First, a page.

“He’ll vote with the GOP caucus 99.876 percent of the time, including on the all-important judicial nominations. I know a lot of Trump loyalists are going to scream and set their hair on fire over this announcement because of the bad blood between President Trump and Romney, but hear me out. If you want Trump’s agenda to succeed (and that’s what it’s all about, right?) the GOP is going to need that Republican vote from Utah,” writes Paula Bolyard, supervising editor of PJ Media.

“A protracted mini-war along the way doesn’t help our side and will just give the Democrat-Media Complex more ammo to use against us in future wars,” Mrs. Bolyard continues, noting that Mr. Romney had been her last choice among the Republican presidential hopefuls who ran in 2012.

“Eventually, I begrudgingly put a Romney sign in my yard and even went to a rally. I admit, he kind of grew on me. I think he’s a good family man and a decent role model at minimum. At best, as I said, he’ll be a reliable GOP vote. The man doesn’t have an obstructionist bone in his body. I’m confident he’ll do what needs to be done for the sake of the GOP agenda,” she advises.


Republican Party of Virginia Chairman John Whitbeck has sent a little something to Sen. Tim Kaine: a small pastry with streusel topping. It has political connotations following House Minority Leader Nancy Pelosi’s recent remark that $1,000 employee bonuses and improved benefits stemming from President Trump‘s tax reform were mere “crumbs” in the big picture.

“Apparently, Democrats don’t have a good idea what crumbs really are. To help, we’re sending Sen. Kaine a crumb cake to show what crumbs actually look like,” advises Mr. Whitbeck. “We’d like to set the record straight. Hopefully the crumb cake will help Democrats realize the difference between crumbs and the real, tangible benefits of tax cuts for Virginia workers.”

The Republican Party of Florida, meanwhile, attempted to deliver “a delicious crumbcake” made by a bakery in the state to Democratic Sen. Bill Nelson, also to counter the “crumb” narrative.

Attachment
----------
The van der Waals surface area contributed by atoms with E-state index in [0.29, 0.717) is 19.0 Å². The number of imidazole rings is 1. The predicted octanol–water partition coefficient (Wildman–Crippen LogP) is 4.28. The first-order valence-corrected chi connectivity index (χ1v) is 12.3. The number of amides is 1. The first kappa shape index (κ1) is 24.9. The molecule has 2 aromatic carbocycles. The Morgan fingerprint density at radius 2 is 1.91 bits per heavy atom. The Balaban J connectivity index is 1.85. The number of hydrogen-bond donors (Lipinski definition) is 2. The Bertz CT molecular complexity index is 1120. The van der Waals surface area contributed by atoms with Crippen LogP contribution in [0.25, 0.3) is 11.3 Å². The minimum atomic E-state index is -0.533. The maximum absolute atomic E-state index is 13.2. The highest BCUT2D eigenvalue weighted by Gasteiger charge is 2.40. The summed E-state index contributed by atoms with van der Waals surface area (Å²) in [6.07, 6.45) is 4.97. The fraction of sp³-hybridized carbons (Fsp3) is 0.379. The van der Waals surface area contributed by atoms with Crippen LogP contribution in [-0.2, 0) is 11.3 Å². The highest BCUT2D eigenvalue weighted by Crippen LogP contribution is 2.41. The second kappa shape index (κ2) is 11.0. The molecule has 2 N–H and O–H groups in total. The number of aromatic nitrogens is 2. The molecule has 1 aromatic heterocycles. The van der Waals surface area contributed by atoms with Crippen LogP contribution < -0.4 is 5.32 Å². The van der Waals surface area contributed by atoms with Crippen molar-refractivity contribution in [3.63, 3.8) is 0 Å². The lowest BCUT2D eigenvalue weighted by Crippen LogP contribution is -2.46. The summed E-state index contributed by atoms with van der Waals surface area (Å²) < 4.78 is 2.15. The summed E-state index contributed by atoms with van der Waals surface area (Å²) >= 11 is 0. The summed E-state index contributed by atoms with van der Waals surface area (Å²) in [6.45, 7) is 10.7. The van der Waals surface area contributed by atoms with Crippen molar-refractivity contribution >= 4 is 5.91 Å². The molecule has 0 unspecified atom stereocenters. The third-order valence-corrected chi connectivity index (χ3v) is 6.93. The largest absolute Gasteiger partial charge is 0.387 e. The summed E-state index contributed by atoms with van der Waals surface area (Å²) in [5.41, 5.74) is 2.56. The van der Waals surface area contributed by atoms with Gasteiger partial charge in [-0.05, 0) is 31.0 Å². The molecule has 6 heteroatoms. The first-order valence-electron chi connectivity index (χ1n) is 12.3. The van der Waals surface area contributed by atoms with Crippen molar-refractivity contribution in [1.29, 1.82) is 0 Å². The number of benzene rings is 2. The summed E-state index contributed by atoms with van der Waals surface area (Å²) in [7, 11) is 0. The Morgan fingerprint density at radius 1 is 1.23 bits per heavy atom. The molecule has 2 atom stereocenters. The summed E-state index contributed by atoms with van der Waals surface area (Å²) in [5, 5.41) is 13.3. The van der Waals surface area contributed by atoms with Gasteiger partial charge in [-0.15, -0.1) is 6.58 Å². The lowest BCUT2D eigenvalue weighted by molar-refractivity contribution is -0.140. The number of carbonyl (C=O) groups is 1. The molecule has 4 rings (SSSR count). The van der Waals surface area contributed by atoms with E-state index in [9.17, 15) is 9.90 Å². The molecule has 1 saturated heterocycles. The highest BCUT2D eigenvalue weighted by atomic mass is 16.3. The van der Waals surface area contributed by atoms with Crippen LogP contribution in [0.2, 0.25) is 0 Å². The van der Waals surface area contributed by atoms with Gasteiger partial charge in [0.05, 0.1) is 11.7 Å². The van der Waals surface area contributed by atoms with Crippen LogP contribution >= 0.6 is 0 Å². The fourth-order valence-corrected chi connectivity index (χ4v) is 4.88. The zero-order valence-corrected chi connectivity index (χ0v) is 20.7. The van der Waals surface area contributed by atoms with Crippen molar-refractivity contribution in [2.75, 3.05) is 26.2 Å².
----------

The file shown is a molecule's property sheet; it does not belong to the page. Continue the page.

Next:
“The CRUMBS Act”

And, voila, This legislation has been introduced by Rep. Todd Rokita, and bears the full name of “Creating Relief and Useful Middle-Class Benefits and Savings Act.” The bill would make employee bonuses received in the wake tax reform “tax-free up to $2,500” says the Indiana Republican.

Yes, of course he was inspired by the aforementioned remark by Senate Minority Leader Nancy Pelosi.

“The CRUMBS Act will let Americans keep more of the money they receive as a result of President Trump’s tax reform, and allow them, not the government, to choose how best to spend their bonuses,” Mr. Rokita explains.


88 percent of Americans have a favorable opinion of the U.S. Postal Service; 87 percent of Republicans and 90 percent of Democrats agree.

78 percent overall have a favorable opinion of the Centers for Disease Control; 81 percent of Republicans and 80 percent of Democrats agree.

66 percent overall have a favorable opinion of the FBI; 55 percent of Republicans and 78 percent of Democrats agree.

59 percent overall have a favorable opinion of the Justice Department; 57 percent of Republicans and 60 percent of Democrats agree.

58 percent overall have a favorable opinion of the IRS; 50 percent of Republicans and 68 percent of Democrats agree.

Source: A Pew Research Center poll of 1,009 U.S. adults conducted Feb. 7-11.

Whatnot and factoids to jharper@washingtontimes.com